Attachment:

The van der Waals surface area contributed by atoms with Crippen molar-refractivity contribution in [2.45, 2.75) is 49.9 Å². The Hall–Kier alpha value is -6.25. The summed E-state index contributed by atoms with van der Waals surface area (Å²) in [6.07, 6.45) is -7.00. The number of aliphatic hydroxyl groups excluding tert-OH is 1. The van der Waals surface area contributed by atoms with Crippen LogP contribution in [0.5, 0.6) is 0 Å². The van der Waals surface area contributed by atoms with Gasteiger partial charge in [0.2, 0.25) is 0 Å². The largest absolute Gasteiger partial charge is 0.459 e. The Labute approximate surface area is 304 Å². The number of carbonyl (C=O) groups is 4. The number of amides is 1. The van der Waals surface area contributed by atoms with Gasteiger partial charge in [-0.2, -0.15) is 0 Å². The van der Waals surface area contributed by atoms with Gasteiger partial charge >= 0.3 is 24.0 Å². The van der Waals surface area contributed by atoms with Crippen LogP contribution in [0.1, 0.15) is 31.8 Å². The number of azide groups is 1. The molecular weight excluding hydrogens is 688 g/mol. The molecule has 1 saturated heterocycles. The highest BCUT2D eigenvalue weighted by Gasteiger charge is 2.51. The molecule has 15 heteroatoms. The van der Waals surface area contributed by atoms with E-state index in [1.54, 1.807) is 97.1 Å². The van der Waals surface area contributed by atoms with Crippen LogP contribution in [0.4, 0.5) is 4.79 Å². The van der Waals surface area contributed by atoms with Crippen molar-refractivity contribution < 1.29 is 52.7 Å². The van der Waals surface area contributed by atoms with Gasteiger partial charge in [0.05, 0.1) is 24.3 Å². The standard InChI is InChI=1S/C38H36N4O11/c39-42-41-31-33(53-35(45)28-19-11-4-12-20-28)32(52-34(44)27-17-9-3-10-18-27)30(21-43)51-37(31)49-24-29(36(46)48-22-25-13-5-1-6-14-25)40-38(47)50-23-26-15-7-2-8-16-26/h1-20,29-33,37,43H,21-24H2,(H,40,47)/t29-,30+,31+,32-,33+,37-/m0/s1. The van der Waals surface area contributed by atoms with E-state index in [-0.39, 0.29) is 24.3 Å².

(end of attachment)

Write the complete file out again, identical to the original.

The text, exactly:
The van der Waals surface area contributed by atoms with Crippen molar-refractivity contribution in [2.45, 2.75) is 49.9 Å². The Hall–Kier alpha value is -6.25. The summed E-state index contributed by atoms with van der Waals surface area (Å²) in [6.07, 6.45) is -7.00. The number of aliphatic hydroxyl groups excluding tert-OH is 1. The van der Waals surface area contributed by atoms with Crippen LogP contribution in [0.5, 0.6) is 0 Å². The van der Waals surface area contributed by atoms with Gasteiger partial charge in [0.2, 0.25) is 0 Å². The largest absolute Gasteiger partial charge is 0.459 e. The Labute approximate surface area is 304 Å². The number of carbonyl (C=O) groups is 4. The number of amides is 1. The van der Waals surface area contributed by atoms with Gasteiger partial charge in [-0.2, -0.15) is 0 Å². The van der Waals surface area contributed by atoms with Gasteiger partial charge >= 0.3 is 24.0 Å². The van der Waals surface area contributed by atoms with Crippen LogP contribution in [0.1, 0.15) is 31.8 Å². The number of azide groups is 1. The molecular weight excluding hydrogens is 688 g/mol. The molecule has 1 saturated heterocycles. The highest BCUT2D eigenvalue weighted by Gasteiger charge is 2.51. The molecule has 15 heteroatoms. The van der Waals surface area contributed by atoms with E-state index in [1.54, 1.807) is 97.1 Å². The van der Waals surface area contributed by atoms with Crippen LogP contribution in [0.4, 0.5) is 4.79 Å². The van der Waals surface area contributed by atoms with Crippen molar-refractivity contribution < 1.29 is 52.7 Å². The van der Waals surface area contributed by atoms with Gasteiger partial charge in [0.05, 0.1) is 24.3 Å². The standard InChI is InChI=1S/C38H36N4O11/c39-42-41-31-33(53-35(45)28-19-11-4-12-20-28)32(52-34(44)27-17-9-3-10-18-27)30(21-43)51-37(31)49-24-29(36(46)48-22-25-13-5-1-6-14-25)40-38(47)50-23-26-15-7-2-8-16-26/h1-20,29-33,37,43H,21-24H2,(H,40,47)/t29-,30+,31+,32-,33+,37-/m0/s1. The van der Waals surface area contributed by atoms with E-state index in [-0.39, 0.29) is 24.3 Å².